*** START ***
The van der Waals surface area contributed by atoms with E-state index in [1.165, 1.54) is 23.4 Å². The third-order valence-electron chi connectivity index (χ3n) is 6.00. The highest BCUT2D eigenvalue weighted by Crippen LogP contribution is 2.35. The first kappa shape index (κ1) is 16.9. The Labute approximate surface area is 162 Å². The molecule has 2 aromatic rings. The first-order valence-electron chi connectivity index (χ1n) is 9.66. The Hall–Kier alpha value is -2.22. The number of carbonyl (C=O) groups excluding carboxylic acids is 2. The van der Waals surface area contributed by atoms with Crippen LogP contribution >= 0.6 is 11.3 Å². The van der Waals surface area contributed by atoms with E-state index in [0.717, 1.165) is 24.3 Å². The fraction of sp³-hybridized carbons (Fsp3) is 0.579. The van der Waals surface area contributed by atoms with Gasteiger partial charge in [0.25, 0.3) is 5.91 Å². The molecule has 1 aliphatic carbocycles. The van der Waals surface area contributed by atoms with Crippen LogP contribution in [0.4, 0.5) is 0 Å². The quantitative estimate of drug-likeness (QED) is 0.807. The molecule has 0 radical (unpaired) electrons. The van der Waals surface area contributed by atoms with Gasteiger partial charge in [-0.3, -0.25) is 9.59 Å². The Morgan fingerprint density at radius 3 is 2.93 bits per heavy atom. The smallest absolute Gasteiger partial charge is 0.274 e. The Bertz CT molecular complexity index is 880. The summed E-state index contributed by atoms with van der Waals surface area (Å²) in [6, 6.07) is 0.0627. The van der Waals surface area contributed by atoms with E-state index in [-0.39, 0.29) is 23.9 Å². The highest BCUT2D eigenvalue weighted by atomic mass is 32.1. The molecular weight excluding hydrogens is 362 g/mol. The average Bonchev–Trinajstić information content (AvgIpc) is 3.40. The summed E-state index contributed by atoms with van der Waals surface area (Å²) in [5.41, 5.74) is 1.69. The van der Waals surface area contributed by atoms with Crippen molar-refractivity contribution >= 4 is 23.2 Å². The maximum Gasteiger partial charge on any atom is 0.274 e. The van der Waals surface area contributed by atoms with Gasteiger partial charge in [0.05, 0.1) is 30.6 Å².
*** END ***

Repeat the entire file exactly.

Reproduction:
The van der Waals surface area contributed by atoms with E-state index in [1.165, 1.54) is 23.4 Å². The third-order valence-electron chi connectivity index (χ3n) is 6.00. The highest BCUT2D eigenvalue weighted by Crippen LogP contribution is 2.35. The first kappa shape index (κ1) is 16.9. The Labute approximate surface area is 162 Å². The molecule has 2 aromatic rings. The first-order valence-electron chi connectivity index (χ1n) is 9.66. The Hall–Kier alpha value is -2.22. The number of carbonyl (C=O) groups excluding carboxylic acids is 2. The van der Waals surface area contributed by atoms with Crippen LogP contribution >= 0.6 is 11.3 Å². The van der Waals surface area contributed by atoms with E-state index in [0.717, 1.165) is 24.3 Å². The fraction of sp³-hybridized carbons (Fsp3) is 0.579. The van der Waals surface area contributed by atoms with Gasteiger partial charge in [0.25, 0.3) is 5.91 Å². The molecule has 1 aliphatic carbocycles. The van der Waals surface area contributed by atoms with Crippen LogP contribution in [0.4, 0.5) is 0 Å². The quantitative estimate of drug-likeness (QED) is 0.807. The molecule has 0 radical (unpaired) electrons. The van der Waals surface area contributed by atoms with Gasteiger partial charge in [-0.3, -0.25) is 9.59 Å². The Morgan fingerprint density at radius 3 is 2.93 bits per heavy atom. The smallest absolute Gasteiger partial charge is 0.274 e. The Bertz CT molecular complexity index is 880. The summed E-state index contributed by atoms with van der Waals surface area (Å²) in [6, 6.07) is 0.0627. The van der Waals surface area contributed by atoms with E-state index in [-0.39, 0.29) is 23.9 Å². The highest BCUT2D eigenvalue weighted by atomic mass is 32.1. The molecular weight excluding hydrogens is 362 g/mol. The average Bonchev–Trinajstić information content (AvgIpc) is 3.40. The summed E-state index contributed by atoms with van der Waals surface area (Å²) in [5.41, 5.74) is 1.69. The van der Waals surface area contributed by atoms with Crippen molar-refractivity contribution >= 4 is 23.2 Å². The maximum Gasteiger partial charge on any atom is 0.274 e. The van der Waals surface area contributed by atoms with Gasteiger partial charge in [0.05, 0.1) is 30.6 Å².